BY VERNER W. CRANE, Ph. D., University of Michigan.
It is now one hundred and sixty years since Benjamin Vaughan published in London the first collection of Franklin's writings to include political as well as scientific essays. It would be hard to imagine less likely circumstances for such an undertaking. The volume was compiled in the midst of the War of Independence. Franklin at the time was in Paris as the minister of the rebel Congress to the court of Louis XVI; in the past year his first great diplomatic triumph, the treaty of alliance, had brought France also into the war with Britain. Meanwhile, his editor was in England: a nominal enemy, but actually an ardent admirer and a friend of the American cause. Since 1777 a number of letters concerning the project had crossed the channel between author and editor. From Paris Franklin forwarded to the enemy capital in 1779 the "Addenda and Corrigenda" which gave special authority to the Vaughan edition. Vaughan reprinted not only Franklin's imperialist essays of 1754 to 1760, and certain of his antiproprietary writings, but also--without apology to his English public--such caustic satires on the policies of Lord North's ministry as the "RULES by which a GREAT EMPIRE may be reduced to a SMALL ONE," and "An Edict by the King of Prussia." In his preface, indeed, Vaughan confidently asserted of the man whom some Englishmen called "Old Traitor Franklin," that "history lies in wait for him, and the judgment of mankind balances already in his favor." "No man," he declared, "ever made larger or bolder guesses than Dr. Franklin from like materials in politics and philosophy, which, after the scrutiny of events and of fact, have been more completely verified."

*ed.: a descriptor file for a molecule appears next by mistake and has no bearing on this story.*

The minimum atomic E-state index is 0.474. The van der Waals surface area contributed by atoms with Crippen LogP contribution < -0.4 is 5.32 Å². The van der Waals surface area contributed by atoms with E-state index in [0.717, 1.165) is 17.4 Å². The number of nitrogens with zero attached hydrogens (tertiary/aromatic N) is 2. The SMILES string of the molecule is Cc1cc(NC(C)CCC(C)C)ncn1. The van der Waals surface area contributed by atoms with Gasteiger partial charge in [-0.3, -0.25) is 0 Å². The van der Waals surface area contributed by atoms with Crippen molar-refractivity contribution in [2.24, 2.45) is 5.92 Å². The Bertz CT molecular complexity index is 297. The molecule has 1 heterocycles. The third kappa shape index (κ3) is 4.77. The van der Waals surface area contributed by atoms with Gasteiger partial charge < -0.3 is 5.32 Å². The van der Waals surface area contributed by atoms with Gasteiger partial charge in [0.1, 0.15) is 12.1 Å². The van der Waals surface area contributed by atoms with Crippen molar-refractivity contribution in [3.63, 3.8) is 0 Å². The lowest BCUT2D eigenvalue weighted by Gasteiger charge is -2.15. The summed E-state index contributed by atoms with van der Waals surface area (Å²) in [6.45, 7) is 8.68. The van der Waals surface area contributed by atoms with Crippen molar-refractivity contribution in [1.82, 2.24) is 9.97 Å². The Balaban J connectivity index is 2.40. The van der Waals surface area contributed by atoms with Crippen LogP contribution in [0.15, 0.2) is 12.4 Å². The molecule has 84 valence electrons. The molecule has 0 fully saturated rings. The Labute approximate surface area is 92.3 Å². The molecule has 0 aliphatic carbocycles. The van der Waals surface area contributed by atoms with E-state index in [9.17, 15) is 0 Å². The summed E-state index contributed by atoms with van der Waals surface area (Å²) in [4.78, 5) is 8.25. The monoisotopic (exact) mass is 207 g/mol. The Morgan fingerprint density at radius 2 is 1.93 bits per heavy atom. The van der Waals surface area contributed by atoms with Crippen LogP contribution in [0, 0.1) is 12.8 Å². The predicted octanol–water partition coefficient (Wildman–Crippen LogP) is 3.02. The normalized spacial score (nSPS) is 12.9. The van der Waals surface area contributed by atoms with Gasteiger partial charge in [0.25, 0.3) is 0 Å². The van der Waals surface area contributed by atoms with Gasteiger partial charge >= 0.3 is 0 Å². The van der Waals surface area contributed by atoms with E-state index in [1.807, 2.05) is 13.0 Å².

So far at least as concerns Franklin's reputation of a political writer on the causes of the American Revolution, the judgment of history to which Vaughan appealed rests even